aka: Arkansas Free Press
The Little Rock Free Press was an alternative newspaper based in Little Rock (Pulaski County). It began publication on April 20, 1993, and twelve years later, the Freep, as it was commonly called, became the Arkansas Free Press. The Little Rock Free Press covered everything from daily news to controversial topics such as prostitution, homosexuality, night life, drug culture, and Little Rock’s independent music scene. Often incurring the wrath of religious groups and politicians, the Freep was said by its editor to be “provocative Arkansas history with a twist.” In 1993, Little Rock’s previous alternative newspaper, Spectrum Weekly, ceased publication. It had been printed in Russellville (Pope County) but faced opposition from the printer and others after it began running …

Lynch, Joseph Patrick (Pat)

Joseph Patrick (Pat) Lynch of Little Rock (Pulaski County) was a longtime Arkansas radio personality, newspaper columnist, and advocate of civil liberties. His popular talk show in the 1980s and 1990s on Little Rock radio station KARN attracted guests including major politicians and other public figures who discussed both local and national issues. Lynch was a member of the American Civil Liberties Union (ACLU), representing Arkansas on the ACLU’s national board of directors from 1989 to 1995. Pat Lynch was born in Mobile, Alabama, on August 5, 1950. His parents were homemaker Dorothy Rodwell Lynch and Joseph Richard Lynch, who worked for the Gulf, Mobile and Ohio Railroad. He grew up in Mobile, where he attended McGill High School, a …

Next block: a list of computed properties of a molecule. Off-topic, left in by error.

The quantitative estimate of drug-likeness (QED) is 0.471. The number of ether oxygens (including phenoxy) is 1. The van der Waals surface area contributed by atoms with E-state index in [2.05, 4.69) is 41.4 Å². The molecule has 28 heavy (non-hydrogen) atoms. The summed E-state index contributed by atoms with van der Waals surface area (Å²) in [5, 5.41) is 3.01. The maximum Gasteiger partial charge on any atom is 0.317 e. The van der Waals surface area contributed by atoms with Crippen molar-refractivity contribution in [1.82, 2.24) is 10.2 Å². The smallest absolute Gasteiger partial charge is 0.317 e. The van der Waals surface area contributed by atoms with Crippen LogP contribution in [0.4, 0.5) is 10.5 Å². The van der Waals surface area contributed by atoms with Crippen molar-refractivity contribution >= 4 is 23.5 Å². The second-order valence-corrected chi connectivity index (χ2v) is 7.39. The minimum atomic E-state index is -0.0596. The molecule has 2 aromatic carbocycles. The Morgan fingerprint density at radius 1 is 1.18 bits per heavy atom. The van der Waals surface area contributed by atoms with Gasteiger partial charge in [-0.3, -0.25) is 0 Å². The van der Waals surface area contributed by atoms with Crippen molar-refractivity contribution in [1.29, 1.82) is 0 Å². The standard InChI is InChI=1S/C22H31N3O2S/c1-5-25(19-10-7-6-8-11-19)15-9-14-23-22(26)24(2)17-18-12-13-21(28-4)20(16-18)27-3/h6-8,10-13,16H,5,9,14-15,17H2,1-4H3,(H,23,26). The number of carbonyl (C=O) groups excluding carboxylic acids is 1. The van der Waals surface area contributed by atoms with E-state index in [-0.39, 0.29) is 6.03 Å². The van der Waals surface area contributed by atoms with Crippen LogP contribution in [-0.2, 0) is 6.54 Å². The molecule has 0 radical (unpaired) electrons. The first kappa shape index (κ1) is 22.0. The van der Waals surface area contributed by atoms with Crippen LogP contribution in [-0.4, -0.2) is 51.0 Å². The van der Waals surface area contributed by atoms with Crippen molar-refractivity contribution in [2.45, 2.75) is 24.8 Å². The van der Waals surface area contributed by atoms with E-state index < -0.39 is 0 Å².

Lynching Reports, Tropes Common to

While the details of Arkansas’s many lynchings (mostly of African Americans) differ widely, some common themes or tropes were used in the newspaper reports related to them. The most common of these were: 1) language employed to dehumanize the victims of lynching; 2) descriptions of the mob as quiet and orderly; 3) statements to the effect that the local African-American community approved of these acts of vigilantism; 4) reports of victims confessing to their crimes prior to being lynched; and 5) statements that perhaps exaggerate the efforts of law enforcement to prevent such violence. The propensity to demonize or dehumanize lynching victims was especially prominent if these people were accused of attacking a white woman or girl. In 1892, the …

Lyons, Eugene Aloysius (Gene)

Eugene Aloysius (Gene) Lyons is an award-winning author, columnist, and political commentator who lives in Arkansas and wrote a nationally syndicated column for the Arkansas Democrat-Gazette, among other publications. He is author of several books and co-author of The Hunting of the President: The Ten-Year Campaign to Destroy Bill and Hillary Clinton (2000), which was made into a documentary film in 2004. Gene Lyons was born on September 20, 1943, in Elizabeth, New Jersey, to Eugene Aloysius Lyons Jr., an insurance clerk, and Helen Sheedy Lyons, a typist. For a time, Lyons’s father also ran a Dairy Queen. Lyons attended Chatham High School in New Jersey and graduated from Rutgers University, also in New Jersey, in 1965 with a degree …